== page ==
BISHKEK -- Journalists, rights activists, and media-freedom groups in Kyrgyzstan and abroad are urging President Sooronbai Jeenbekov to reject new legislation that they say would curtail press freedom in that post-Soviet republic.
Lawmakers on June 25 passed the second and third readings of the draft law, On Manipulating Information, by a vote of 79 to 10.
All it needs now to go into effect is the president's signature.
Its backers say the bill's main goal is to protect citizens from fake information on the Internet.
But the bill's sweeping scope, allowing the blocking of websites without a court order and compelling companies to store and possibly hand over private user data, in addition to other powers, has prompted warnings of a chilling effect on journalism and media freedom.
The head of the Kyrgyz Independent Union of Journalists, Azamat Kasybekov, told RFE/RL that the president should return the bill to parliament for reconsideration, saying it "threatens freedom of speech and negatively affects the work of journalists."
Under the draft legislation, the authorities are able to shut down or block websites containing information deemed to be "inaccurate" or "false" and to shut down social-media accounts deemed misleading without a court order.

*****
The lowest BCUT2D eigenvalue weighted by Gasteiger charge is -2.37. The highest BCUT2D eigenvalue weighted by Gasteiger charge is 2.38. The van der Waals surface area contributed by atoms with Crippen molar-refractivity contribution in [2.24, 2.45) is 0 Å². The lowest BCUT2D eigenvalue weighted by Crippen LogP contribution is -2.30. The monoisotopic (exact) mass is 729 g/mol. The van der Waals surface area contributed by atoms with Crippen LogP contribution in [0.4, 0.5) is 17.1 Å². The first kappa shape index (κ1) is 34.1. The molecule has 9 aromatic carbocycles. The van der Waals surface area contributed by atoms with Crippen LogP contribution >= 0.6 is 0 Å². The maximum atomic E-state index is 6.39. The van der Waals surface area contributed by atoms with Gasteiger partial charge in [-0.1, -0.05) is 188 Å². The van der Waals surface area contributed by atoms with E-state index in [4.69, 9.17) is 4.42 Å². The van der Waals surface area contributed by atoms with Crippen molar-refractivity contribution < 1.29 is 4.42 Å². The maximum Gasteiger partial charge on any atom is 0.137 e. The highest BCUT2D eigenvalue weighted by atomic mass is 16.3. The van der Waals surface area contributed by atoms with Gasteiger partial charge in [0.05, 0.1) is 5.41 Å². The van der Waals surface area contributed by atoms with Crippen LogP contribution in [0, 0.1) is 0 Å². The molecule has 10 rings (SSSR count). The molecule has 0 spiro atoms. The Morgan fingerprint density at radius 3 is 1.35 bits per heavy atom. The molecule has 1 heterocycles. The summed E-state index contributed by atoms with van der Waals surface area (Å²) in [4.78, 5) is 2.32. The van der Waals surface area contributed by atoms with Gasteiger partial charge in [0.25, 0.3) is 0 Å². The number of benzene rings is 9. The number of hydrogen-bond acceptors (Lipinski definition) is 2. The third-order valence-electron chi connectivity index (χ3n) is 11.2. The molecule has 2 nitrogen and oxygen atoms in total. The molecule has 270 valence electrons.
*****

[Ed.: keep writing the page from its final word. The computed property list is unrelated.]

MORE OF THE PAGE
It also requires real-name registration for website owners and social-media-account owners, according to the draft.
Internet service providers would be required to store user data, including photos, audio, and video, for up to six months and share them with government agencies upon request.
It is unclear how such requirements would be enforced, according to the New York-based Committee to Protest Journalists (CPJ), which also warned that the text fails to define "manipulation" or "false" information.
The bill also doesn't specify the entity that would make such determinations or the mechanism for shutting down or blocking websites or accounts, it said.
"The vague nature of Kyrgyzstan's proposed legislation on media manipulation is sure to create a climate of uncertainty for journalists and promote self-censorship," Gulnoza Said, CPJ's Europe and Central Asia program coordinator, said in a statement.
The president "should reject this law unless he is intent on taking part in the kind of repression that we already see among Kyrgyzstan's neighbors in Central Asia," she added.
Kyrgyzstan has faced problems including politically charged prosecutions of former officials, but also achieved its post-Soviet region's first peaceful presidential transfer of power between elected heads of state and is widely seen as a democratic leader in Central Asia.
Meanwhile, activists appealed to the recently appointed head of the State National Security Committee, Orozbek Opumbaev, to launch proceedings against lawmakers they accused of abuse of office.
The activists allege that a number of parliament deputies were caught voting on behalf of colleagues absent from the June 25 session at which the media bill was passed, which they claim went ahead without a quorum.